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8. National Infrastructure Delivery Plan - March 2016, Governance SIG Spring newsletter 2016

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8. National Infrastructure Delivery Plan - March 2016

The Infrastructure and Projects Authority (IPA) was established on 1st January 2016 through the merger of Infrastructure UK and the Major Projects Authority. The role of IPA is to support the development and delivery of UK infrastructure projects across the whole of government.

In March 2016 the IPA published its first National Infrastructure Delivery Plan 2016-2021 [ ]. This records a project pipeline of over 600 infrastructure schemes valued at over £425billion, of which 300 schemes to the value of £298billion are expected to be delivered by 2021. To support this, the government has committed £100billion of public capital investment in that period, the balance being privately funded. The sectors which will benefit from investment spending in the period to 2021 include energy (£117billion); transport (£88billion); social infrastructure e.g. hospitals, schools (£48billion); and water and waste (£19billion).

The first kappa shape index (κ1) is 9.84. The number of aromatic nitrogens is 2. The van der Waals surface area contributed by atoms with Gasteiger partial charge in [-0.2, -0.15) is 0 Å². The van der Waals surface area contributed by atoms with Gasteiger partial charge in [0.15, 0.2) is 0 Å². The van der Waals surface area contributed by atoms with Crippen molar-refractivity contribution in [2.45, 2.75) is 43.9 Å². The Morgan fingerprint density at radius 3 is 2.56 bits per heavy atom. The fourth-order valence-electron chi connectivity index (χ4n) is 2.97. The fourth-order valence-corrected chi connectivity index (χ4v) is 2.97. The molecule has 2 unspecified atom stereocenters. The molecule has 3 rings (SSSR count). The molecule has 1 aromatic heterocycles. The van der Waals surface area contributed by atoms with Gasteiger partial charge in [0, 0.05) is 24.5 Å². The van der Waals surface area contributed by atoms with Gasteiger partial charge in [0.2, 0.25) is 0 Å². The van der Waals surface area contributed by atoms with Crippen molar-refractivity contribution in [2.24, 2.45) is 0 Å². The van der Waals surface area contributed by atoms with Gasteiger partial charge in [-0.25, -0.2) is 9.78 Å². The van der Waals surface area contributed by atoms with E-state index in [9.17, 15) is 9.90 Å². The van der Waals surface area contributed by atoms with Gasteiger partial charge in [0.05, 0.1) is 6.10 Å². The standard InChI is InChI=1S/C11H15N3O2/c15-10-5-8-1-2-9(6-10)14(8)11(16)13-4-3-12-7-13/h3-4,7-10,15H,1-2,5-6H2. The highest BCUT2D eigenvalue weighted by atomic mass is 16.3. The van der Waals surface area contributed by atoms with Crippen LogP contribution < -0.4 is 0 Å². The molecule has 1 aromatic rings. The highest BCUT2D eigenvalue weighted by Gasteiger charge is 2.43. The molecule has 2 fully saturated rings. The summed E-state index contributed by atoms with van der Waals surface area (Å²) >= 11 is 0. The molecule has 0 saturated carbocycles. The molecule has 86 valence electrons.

To complement the IPA, the National Infrastructure Commission was set up in 2015 to give a clear picture and report on the UK's future infrastructure needs, as far ahead as 2050.
Governance aspects of the Plan which are of interest are:

  • Improving project delivery and performance (including project support and assurance) by identifying the right projects; improving planning and consent processes; reducing costs; and building a skilled and productive construction industry (Chapter 14)
  • Monitoring and reporting progress against the plan to ensure that priority projects stay on track in five key areas: updating the project pipeline; policy milestones; improving delivery and performance; priority milestones; and major projects in development (Chapter 15).

The UK project pipeline is huge, as are the opportunities for project professionals, and there is a need for good culture and effective governance to ensure the successful delivery of that pipeline of infrastructure projects.

contributed by Peter Deary

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